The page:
Bryan Cranston as "Walter White" in Breaking Bad on AMC
Good Drama Is Good Comedy
Breaking Bad is a brilliant piece of television. There are a dozen reasons why the show was so successful, but I’m going to highlight just two, Reality & Game, in order to demonstrate how live, long-form improv should be taught, practiced and performed. You’ll find that you can always be training harder and striving for improv comedy excellence
tantamount to Vince Gilligan’s genius series.
If you haven’t seen Breaking Bad, stop being silly. Please, close Facebook for one hour and watch the pilot episode. All you really need to watch in order to fully absorb these concepts is episode 1, up to 29 minutes, 57 seconds. Analyzing the first three episodes would be better. That said, every damn second of the entire series is a lesson in impeccable content creation. If you’re serious about comedy or writing, it’s a must.
Breaking Bad is about Walter White, a meek, financially challenged high school chemistry teacher/husband/father who is diagnosed with terminal lung cancer, and starts cooking and dealing crystal meth in order to secure his family’s future before he dies.
While Breaking Bad is technically classified as a drama, it’s also a black comedy, deftly laced with comical characters, situations, and visuals throughout, as most good storytelling is. Let’s talk about Game.
Game Premise Comedy
You would not pay $35 to go see a play about a woman and her daughter making a sandwich in their kitchen for 90 minutes. Something unexpected must occur to justify having produced this play. In other words, an audience member can stay home and watch someone make a sandwich. There is no reason to write a play simply about a mother and daughter making sandwiches. This sandwich-making play must have at least one Game. If it’s a well-received play, there are mostly likely several Games.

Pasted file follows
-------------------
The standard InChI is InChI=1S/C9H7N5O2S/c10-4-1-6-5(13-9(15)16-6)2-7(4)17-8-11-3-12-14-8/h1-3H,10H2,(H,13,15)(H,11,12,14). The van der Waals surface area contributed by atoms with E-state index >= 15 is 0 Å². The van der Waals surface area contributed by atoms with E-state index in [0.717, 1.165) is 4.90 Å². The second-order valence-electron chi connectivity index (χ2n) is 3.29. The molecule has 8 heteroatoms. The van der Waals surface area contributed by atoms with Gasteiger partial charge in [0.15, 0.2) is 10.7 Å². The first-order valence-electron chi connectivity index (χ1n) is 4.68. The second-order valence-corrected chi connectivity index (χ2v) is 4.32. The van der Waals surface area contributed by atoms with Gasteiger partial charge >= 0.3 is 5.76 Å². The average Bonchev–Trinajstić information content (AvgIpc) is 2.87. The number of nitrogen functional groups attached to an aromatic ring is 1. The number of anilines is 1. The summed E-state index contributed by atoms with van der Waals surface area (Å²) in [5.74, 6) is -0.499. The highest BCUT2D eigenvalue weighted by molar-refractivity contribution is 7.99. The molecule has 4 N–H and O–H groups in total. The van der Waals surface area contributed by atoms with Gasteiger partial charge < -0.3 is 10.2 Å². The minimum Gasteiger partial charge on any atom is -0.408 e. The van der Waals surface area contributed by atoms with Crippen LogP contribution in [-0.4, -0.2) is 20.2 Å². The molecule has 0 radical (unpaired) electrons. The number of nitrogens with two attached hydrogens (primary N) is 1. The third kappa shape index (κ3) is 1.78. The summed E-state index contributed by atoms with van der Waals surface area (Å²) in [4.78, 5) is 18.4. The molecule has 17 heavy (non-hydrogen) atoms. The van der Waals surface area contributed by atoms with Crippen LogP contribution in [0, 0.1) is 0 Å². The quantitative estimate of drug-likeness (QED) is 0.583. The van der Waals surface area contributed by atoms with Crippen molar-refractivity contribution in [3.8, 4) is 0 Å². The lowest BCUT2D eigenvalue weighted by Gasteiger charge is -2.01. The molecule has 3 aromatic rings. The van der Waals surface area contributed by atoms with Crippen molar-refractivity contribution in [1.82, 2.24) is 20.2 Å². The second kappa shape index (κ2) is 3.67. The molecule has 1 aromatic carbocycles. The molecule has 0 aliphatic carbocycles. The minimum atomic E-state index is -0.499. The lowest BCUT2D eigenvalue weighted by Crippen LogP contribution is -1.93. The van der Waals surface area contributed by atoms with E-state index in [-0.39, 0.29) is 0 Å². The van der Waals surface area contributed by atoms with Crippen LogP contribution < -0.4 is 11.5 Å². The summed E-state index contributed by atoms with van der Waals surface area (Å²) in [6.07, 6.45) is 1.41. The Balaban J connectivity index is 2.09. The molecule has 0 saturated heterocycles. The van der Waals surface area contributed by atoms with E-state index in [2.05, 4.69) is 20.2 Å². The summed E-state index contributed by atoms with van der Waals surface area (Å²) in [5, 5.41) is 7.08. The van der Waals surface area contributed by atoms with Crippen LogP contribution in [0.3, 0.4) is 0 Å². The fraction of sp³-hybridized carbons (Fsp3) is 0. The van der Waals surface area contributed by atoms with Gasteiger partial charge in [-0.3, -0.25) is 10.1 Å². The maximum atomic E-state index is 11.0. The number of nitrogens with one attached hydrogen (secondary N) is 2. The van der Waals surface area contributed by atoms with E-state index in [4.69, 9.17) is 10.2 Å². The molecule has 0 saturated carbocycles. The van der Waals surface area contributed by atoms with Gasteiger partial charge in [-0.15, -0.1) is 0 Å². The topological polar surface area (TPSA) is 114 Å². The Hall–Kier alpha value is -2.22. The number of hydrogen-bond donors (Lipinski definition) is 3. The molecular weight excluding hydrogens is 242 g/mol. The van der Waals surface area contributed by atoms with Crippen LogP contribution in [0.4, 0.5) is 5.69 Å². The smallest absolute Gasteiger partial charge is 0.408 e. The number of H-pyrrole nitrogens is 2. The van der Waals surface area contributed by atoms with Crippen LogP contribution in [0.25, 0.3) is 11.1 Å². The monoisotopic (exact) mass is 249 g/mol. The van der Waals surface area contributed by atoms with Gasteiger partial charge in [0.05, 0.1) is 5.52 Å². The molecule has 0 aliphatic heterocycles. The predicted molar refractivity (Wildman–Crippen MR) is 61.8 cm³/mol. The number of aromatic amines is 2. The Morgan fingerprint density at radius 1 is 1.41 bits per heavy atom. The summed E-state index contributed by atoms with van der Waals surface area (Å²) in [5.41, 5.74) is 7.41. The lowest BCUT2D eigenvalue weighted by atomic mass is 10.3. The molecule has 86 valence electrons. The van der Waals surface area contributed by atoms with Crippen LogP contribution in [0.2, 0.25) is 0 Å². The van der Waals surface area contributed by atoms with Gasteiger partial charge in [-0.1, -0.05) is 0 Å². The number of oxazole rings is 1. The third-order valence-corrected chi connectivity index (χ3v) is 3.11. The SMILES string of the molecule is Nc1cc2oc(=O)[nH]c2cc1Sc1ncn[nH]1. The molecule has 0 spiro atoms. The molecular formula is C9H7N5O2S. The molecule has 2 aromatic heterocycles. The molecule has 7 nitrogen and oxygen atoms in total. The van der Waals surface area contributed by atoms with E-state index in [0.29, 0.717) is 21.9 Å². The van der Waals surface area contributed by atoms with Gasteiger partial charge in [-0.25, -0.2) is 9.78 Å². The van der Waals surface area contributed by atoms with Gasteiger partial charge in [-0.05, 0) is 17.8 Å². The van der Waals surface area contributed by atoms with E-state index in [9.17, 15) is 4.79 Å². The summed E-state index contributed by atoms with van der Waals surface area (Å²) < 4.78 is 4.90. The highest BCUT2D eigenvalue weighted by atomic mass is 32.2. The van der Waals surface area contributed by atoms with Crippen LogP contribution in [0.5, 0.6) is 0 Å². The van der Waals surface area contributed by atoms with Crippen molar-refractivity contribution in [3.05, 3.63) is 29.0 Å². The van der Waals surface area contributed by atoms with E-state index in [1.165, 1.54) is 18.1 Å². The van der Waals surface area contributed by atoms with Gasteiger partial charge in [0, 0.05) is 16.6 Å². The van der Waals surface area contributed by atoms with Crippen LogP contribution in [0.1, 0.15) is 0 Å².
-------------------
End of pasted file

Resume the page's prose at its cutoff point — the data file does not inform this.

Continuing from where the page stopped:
Some of you have heard the term “game” when referring to a method of improvising. “Game of the scene” is a term coined by Del Close, and greatly clarified and emphasized by the Upright Citizens Brigade Theatre. What’s the Upright Citizens Brigade? If you are serious about comedy and improv, you should learn about the UCB THEATRE.
From now on I will capitalize the word Game—it’s that important. The Game of a good TV show, or movie, or book, or scene, is the thing that makes that creative work worth creating. It’s the important, distinguishing, surprising, revelatory, moving, funny thing about that scene or show. It is the spark that gave the writer impetus to create the piece.